She did have a pretty face but she had a thick set of legs on her. She had done a little modelling when she was younger and had an album of photos of herself that she showed us one evening when she was waiting in for 'him' to call. The piece de resistance was one of her on roller skates with knee-pads which were cutting in a bit to her thick legs. Maggie and I held it together pretty well while we were there but then we went downstairs and cried with cruel, heartless laughter over a couple of pints of Warsteiner in Burlington Berties.

Ah now, have you run those last 5 miles yet?
Yes I have, and I've had lunch too.

Saturday, 5 March 2016

Lagoons 15 miler

Mrs Doyle's Garden

Scotland's Other National Sport - what an atmosphere

Miss March 2016

Peter was up and out the house before I even got up this morning. A very unusual occurrence. He was going up North somewhere to run 40 miles with Gnasher apparently. The poor old thing is getting confused between his life and the Beano comic. I wonder what tall tales he will tell me later on. I'm hoping he won't have had too many caffeine gels.

But I had to think of a run for myself. I was drawing a total blank. It's going to be cold and grey. What do you fancy doing?
Then I remembered that I am signed up for the Alloa Half Marathon in 2 weeks time.
What - as the young people say - did I even sign up for that for?
I've run two 11 mile runs recently, but that's been the height of my training. I thought if I ran over-distance today then at least Alloa would be less painful. I remembered that round the lagoons in Musselburgh and back is about 15 miles and thought that seemed like an idea.

If I went out and it was too hellish or I found my mind was more enthusiastic than my body I could always turn back early.

By now I'd been up for 3 hours though - and I was hungry again. I had a kind of intuition that there would be a Double Decker in Peter's "ultra box" which is actually just a box of sweeties he keeps next to some gels in the cupboard in the kitchen. I had seen him packing armfuls of sweeties and tablet into his rucksack last night but he surely hadn't emptied the whole box?  Maybe if I was going to run 15 miles it would be all right to have a big long strong black coffee and a Double Decker?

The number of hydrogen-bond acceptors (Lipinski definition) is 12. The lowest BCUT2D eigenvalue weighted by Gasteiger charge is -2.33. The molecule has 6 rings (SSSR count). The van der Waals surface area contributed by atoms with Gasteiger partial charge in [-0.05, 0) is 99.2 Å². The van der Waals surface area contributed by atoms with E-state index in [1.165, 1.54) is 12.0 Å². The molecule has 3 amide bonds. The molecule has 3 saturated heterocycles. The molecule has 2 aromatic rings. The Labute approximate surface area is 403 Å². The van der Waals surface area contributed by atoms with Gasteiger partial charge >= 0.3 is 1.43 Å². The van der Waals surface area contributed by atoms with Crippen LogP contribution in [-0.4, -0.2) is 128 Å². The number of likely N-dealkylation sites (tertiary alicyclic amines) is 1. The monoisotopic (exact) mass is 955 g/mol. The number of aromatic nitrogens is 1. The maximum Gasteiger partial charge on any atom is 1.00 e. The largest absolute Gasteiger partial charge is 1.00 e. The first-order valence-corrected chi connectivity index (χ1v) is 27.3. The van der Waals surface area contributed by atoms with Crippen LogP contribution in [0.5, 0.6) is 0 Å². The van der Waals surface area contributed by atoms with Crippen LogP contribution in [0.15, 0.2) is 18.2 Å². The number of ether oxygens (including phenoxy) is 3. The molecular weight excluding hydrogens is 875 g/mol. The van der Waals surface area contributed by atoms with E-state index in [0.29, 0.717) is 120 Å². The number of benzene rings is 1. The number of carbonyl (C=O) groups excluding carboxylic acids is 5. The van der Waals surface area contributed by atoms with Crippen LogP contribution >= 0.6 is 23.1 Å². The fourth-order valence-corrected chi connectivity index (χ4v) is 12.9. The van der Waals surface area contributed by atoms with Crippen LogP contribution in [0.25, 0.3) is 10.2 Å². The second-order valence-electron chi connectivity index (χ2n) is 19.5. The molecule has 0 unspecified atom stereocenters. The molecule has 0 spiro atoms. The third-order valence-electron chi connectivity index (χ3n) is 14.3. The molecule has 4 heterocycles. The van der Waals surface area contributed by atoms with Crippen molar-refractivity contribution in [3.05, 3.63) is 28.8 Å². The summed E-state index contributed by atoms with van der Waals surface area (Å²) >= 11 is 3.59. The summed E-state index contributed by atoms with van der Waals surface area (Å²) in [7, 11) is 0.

For the second time this morning, my intuition spoke to me. It told me that scientists have shown that a single Double Decker has just the right balance of long-chain fatty acids and glycogen to get the average athlete round the lagoon run. Not only this but a nice big cup of coffee helps release the internal braking system which can get rusted on by working too much and paying too much heed to the morrow. I needed no more convincing. I went through to the kitchen, and there, sure as day, in the cupboard, next to the gels, resplendent in its orange vestments, lay a big fat Double Decker.

What followed is still a bit hazy. I flowed out the door on a towering wave of sugar and caffeine. I had a chat with the postie in the street. I smiled at passers-by. I saw Gavin Brown and Ellie Carr coming back from their morning run. I saw Roly steaming along the prom, doubtless eating up the miles. I saw Kathy Henly - Carnethy defector! - on a bike accompanying the Circa run. Everyone on the prom was my friend. I saw Graeme Dunbar and he shouted things at me from across the street. I've no idea what he said.

The first 5 miles were euphoric.

Then things slowed down a little. Not to worry - those difficult middle miles. I was still laughing to myself and having bouts of the coffee wisdom. I saw that life is a point-to-point, so it is possible to do the whole thing slightly downhill and with the wind behind, if you're clever. Out on the ash path beside the sea wall at the lagoons I thought it would be nice to go for a pee in the bushes and regretted that I was wearing a luminous beacon of a pink top that you could see for miles and miles. Every time I thought the coast was clear someone else would come along on their bike or a bird-watcher with a big lense would swivel it my way. It was a preference rather than a desperate need so I was not worried. I thought that in my pink top I could be a body double for Nicola Duncan. That made me laugh again and I decided to have a photo shoot.

You can see the results above. I'm available for calendars.
An old boy came past and gave me an odd look.

I know what you're thinking. You're thinking "this isn't the hardest training run I've ever heard about."
No you're right. I rather lost focus in those middle miles.

I had a plan though. I thought when I turned back to run through Musselburgh and onwards home, the wind might be behind me - and I might manage to do that thing where you run hardest when you're tired. I'm sure it says to do that in "Advanced Marathoning".

When I turned around the wind wasn't exactly behind me. I picked it up for a couple of miles - and then dropped it, and then picked it up and then dropped it. By the time I was back on the prom and I had run 12 miles my legs were sore and I didn't feel so friendly any more. I wasn't sure everyone really was my friend. A dung coloured labrador with cynical eyes loped out in front of me on purpose so I'd have to go round it. My legs hurt and I pulled a face and it gave a nasty laugh.
They were all in on it - children on scooters, people on bikes, people in wheel-chairs, tiny little dogs, all doing their best to make it difficult for me. I kept my dignity and didn't let them see I was hurting.

I got past the ex-bowling club and things were less clogged. More time to think about the pains in my legs. Was pain really just weakness leaving my body? This didn't seem likely. I wondered if studies had been done. Can you actually weigh weakness?

Then I thought that (13 miles and counting) this was the furthest I'd run in a long while. I didn't know how long. Wait a minute, I did! Because last time I ran a half marathon was at Haddington. So that's more than 6 months. No wonder it hurt.
I spent the last 2 miles thinking about what I was going to have for lunch.

And now I have had it.

Time for some stretching and a shower and then maybe that pinnacle of all weekend treats, a snooze on the couch......